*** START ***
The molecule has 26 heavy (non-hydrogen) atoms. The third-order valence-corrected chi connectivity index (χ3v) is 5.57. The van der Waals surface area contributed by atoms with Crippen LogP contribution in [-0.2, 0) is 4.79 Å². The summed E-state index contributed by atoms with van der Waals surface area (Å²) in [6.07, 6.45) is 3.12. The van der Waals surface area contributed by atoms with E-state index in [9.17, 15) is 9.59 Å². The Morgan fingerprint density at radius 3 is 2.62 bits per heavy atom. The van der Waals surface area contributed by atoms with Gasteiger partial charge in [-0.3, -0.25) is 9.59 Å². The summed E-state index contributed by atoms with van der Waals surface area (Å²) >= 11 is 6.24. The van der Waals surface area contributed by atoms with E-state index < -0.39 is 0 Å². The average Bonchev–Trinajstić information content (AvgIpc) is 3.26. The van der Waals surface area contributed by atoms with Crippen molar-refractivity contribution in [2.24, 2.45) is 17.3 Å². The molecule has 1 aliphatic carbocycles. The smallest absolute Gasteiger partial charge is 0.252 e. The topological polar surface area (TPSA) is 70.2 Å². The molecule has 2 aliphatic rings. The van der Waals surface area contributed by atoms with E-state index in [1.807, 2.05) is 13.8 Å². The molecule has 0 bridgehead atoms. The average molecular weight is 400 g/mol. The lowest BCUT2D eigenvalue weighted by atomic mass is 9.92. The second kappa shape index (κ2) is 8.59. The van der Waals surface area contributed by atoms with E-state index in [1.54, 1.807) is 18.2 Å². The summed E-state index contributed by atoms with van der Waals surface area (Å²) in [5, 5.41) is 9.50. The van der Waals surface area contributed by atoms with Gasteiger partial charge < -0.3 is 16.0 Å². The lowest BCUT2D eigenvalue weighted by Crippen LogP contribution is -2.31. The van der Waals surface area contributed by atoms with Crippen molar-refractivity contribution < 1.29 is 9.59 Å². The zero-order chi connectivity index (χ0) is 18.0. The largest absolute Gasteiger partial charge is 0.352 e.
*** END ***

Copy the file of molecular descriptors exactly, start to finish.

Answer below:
The molecule has 26 heavy (non-hydrogen) atoms. The third-order valence-corrected chi connectivity index (χ3v) is 5.57. The van der Waals surface area contributed by atoms with Crippen LogP contribution in [-0.2, 0) is 4.79 Å². The summed E-state index contributed by atoms with van der Waals surface area (Å²) in [6.07, 6.45) is 3.12. The van der Waals surface area contributed by atoms with E-state index in [9.17, 15) is 9.59 Å². The Morgan fingerprint density at radius 3 is 2.62 bits per heavy atom. The van der Waals surface area contributed by atoms with Gasteiger partial charge in [-0.3, -0.25) is 9.59 Å². The summed E-state index contributed by atoms with van der Waals surface area (Å²) >= 11 is 6.24. The van der Waals surface area contributed by atoms with E-state index < -0.39 is 0 Å². The average Bonchev–Trinajstić information content (AvgIpc) is 3.26. The van der Waals surface area contributed by atoms with Crippen molar-refractivity contribution in [2.24, 2.45) is 17.3 Å². The molecule has 1 aliphatic carbocycles. The smallest absolute Gasteiger partial charge is 0.252 e. The topological polar surface area (TPSA) is 70.2 Å². The molecule has 2 aliphatic rings. The van der Waals surface area contributed by atoms with E-state index in [1.807, 2.05) is 13.8 Å². The molecule has 0 bridgehead atoms. The average molecular weight is 400 g/mol. The lowest BCUT2D eigenvalue weighted by atomic mass is 9.92. The second kappa shape index (κ2) is 8.59. The van der Waals surface area contributed by atoms with E-state index in [1.54, 1.807) is 18.2 Å². The summed E-state index contributed by atoms with van der Waals surface area (Å²) in [5, 5.41) is 9.50. The van der Waals surface area contributed by atoms with Gasteiger partial charge < -0.3 is 16.0 Å². The lowest BCUT2D eigenvalue weighted by Crippen LogP contribution is -2.31. The van der Waals surface area contributed by atoms with Crippen molar-refractivity contribution < 1.29 is 9.59 Å². The zero-order chi connectivity index (χ0) is 18.0. The largest absolute Gasteiger partial charge is 0.352 e.